Chicago’s Cook County Bar Association To Honor 100 Years of Service, Struggle & Success

June 20, 2014  |  

A century ago, Black lawyers were meeting across the country to plan protests against discrimination in hotels, theaters, and restaurants, and to address judicial elections and school desegregation.

Many of those lawyers were a part of the Cook County Bar Association, located in Chicago.

This Saturday, the Association will hold its “Destiny in Time Centennial Gala Celebration,” where members will not only remember its historic political and economic involvement in the fight for civil rights, but will also show the next generation of lawyers why the Association will continue to thrive in this day and age.

Geraldine Simmons, an attorney and the Association’s historian, said Black bar associations survive because Black people are still “excluded from the various circles of power.”

“The reason why Cook County Bar exists is because Black lawyers were not invited to join the Chicago Bar Association. Therefore, they did not have access to a law library or lucrative corporate clients. So for economic and political reasons it was necessary to establish a Black bar,” Simmons said. “Every major city now has a Black bar association. And that is key because if you look at issues like voting and housing – we are still dealing with these concepts 100 years later. Black lawyers have been and continue to be at the forefront of law suits that change legislation for the entire country.”

The Association is composed of Black and non-Black lawyers, judges, and law students who span both private and corporate practices. Interestingly enough, President Barack Obama was also a member of the Association during his Chi-town era. While each law segment serves a particular interest, Simmons said the organization brings members together in an effort to protect the civil, political, and economic rights of the Black community.

“While we have these laws on the books, we need to continue to enforce every aspect of them so we get the benefit of what these laws were created to do,” said Simmons. “For example, even with voting rights we find discrimination and an effort to reduce minority voting. The association and its members remain vigilant in taking advantage of rights that Black people were granted 40 years ago.”

While many Association members take the fight for modern civil rights into the courtroom, others tackle community issues through organized activity and individual contributions. The Association holds legal clinics and community forums and is supported by civil rights organizations including Rainbow PUSH, local chapters of the NAACP, and other local groups and churches.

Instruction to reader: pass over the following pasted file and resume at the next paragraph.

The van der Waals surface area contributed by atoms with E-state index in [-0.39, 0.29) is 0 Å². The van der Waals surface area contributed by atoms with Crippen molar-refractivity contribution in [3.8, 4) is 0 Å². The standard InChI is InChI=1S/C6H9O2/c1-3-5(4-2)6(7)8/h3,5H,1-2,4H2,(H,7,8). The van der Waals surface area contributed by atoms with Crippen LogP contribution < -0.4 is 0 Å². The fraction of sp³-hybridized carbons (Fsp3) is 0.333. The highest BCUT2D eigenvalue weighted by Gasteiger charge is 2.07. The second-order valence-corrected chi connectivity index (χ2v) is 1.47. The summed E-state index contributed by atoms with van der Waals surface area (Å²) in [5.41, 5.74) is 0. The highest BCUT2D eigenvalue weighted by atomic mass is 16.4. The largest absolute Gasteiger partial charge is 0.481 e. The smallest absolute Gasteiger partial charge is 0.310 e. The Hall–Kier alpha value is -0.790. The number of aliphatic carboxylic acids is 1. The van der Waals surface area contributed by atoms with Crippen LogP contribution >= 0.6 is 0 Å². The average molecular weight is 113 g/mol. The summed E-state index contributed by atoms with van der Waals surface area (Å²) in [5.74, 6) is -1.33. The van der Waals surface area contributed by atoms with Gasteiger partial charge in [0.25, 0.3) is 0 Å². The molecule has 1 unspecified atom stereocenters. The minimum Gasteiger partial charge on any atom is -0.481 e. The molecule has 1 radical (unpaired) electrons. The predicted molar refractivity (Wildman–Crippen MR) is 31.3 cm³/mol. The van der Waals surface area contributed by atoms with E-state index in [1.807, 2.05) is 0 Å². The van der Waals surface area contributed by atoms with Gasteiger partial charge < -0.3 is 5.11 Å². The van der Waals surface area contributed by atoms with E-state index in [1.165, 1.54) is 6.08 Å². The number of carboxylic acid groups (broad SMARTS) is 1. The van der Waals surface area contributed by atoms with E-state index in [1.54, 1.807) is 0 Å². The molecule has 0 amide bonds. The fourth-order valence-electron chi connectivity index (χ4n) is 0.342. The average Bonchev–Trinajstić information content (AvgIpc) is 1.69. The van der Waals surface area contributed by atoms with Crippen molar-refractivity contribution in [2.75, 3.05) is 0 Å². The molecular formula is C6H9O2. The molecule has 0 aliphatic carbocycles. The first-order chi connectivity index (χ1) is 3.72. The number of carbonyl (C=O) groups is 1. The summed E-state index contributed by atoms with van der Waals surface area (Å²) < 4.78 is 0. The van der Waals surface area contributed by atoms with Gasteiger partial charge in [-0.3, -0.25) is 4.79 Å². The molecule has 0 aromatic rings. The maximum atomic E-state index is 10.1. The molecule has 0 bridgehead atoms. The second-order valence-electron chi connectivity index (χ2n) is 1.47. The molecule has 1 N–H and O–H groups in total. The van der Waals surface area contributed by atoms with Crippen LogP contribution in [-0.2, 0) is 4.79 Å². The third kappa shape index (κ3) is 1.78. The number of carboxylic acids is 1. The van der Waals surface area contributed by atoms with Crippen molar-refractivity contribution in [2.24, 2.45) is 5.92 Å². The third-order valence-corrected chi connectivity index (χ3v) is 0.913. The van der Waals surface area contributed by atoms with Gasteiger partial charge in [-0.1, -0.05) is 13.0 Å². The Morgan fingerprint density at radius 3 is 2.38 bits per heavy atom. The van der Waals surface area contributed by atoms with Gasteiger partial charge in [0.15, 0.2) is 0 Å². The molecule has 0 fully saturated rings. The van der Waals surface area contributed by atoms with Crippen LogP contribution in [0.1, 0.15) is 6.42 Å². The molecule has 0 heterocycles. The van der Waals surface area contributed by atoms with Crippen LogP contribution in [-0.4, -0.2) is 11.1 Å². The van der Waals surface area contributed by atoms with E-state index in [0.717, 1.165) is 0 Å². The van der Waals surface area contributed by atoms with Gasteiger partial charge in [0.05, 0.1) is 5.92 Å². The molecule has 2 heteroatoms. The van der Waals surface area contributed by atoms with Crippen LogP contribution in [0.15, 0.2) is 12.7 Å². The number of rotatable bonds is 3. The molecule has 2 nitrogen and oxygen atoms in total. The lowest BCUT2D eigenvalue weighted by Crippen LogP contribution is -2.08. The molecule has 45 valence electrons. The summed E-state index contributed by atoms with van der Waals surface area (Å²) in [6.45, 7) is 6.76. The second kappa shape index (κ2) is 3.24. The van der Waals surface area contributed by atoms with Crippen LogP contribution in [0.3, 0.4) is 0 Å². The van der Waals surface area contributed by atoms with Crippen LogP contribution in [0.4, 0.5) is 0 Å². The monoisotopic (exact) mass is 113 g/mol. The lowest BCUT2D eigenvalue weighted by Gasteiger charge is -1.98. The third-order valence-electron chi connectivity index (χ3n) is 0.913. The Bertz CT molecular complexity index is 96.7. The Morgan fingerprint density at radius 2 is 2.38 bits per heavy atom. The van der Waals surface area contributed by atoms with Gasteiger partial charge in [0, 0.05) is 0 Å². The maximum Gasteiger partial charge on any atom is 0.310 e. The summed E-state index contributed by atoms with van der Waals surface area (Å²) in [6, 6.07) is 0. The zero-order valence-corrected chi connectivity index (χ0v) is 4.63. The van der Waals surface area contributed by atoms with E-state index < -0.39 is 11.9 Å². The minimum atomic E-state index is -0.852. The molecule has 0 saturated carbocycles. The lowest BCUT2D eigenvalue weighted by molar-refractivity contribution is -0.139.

“We hold conditions and evaluations, and expugnable summits, which helps people expunge or clean their records, as well as legal clinics,” Simmons said. “The clinics help all different types of people, but really impacts lower income people who can’t afford a lawyer. We have one of the best legal systems in the world and this gives people an opportunity to sit down with a lawyer and get some direction in family law, estate planning, and just legal advice in general.”

While the Chicago community benefits greatly from the Association’s pro-bono and legal assistance, bar members can also gain help with their law practices and businesses. The goal, said first vice president and incoming president Celestial L. Mays, is to “become better lawyers” to “better business in our communities.”

“We need to provide and supply a service to our members. We provide Continuing Legal Education courses which are mandatory here in Illinois, as well as seminars which are geared towards keeping us on our toes to what the latest laws are. We also have an in-court bar program that assigns lawyers to a variety of misdemeanor court rooms, and a lawyer referral service where individuals in the office can receive lawyer referrals. We are an excellent source for lawyers to build their law practice, their firms, and connections to each other.”

Once her term begins, Mays plans on carrying on the services that the Association currently runs but also hopes to take members in a new direction.

“We need to pass the torch to the next generation of lawyers and civil rights attorneys. I became a part of Cook County in 1996 as a young lawyer and have been an active member ever since and it’s essential to my law practice,” Mays said. “I have made life-long friends at the Association and they have given me referrals, techniques and the training to become a better lawyer and we hope to create more opportunity for the younger lawyers coming up.”

Simmons agreed, and said the growth of the community depends on the cooperation of all Black professionals.

“There is the opportunity for Black people to stand up and grow businesses. We need the cooperation between all Black professionals,” Simmons said. “It is essential to have our own economic base and lawyers are a part of that. I see the next 100 years as a new frontier for Black professionals to grow businesses and employ our people.”

For Simmons, the Association has always been an “instrument that unites Black people” and a lesson in history that reflects the future.

“An individual can shine in a White law firm but that is not helping the community, and to me, we are only as strong as the community is,” she said. “The Bar acting as the Bar has been able to strive and do things that we, as individuals, could never do. I hope to pass the message that with numbers, power and strength, we can move mountains.”

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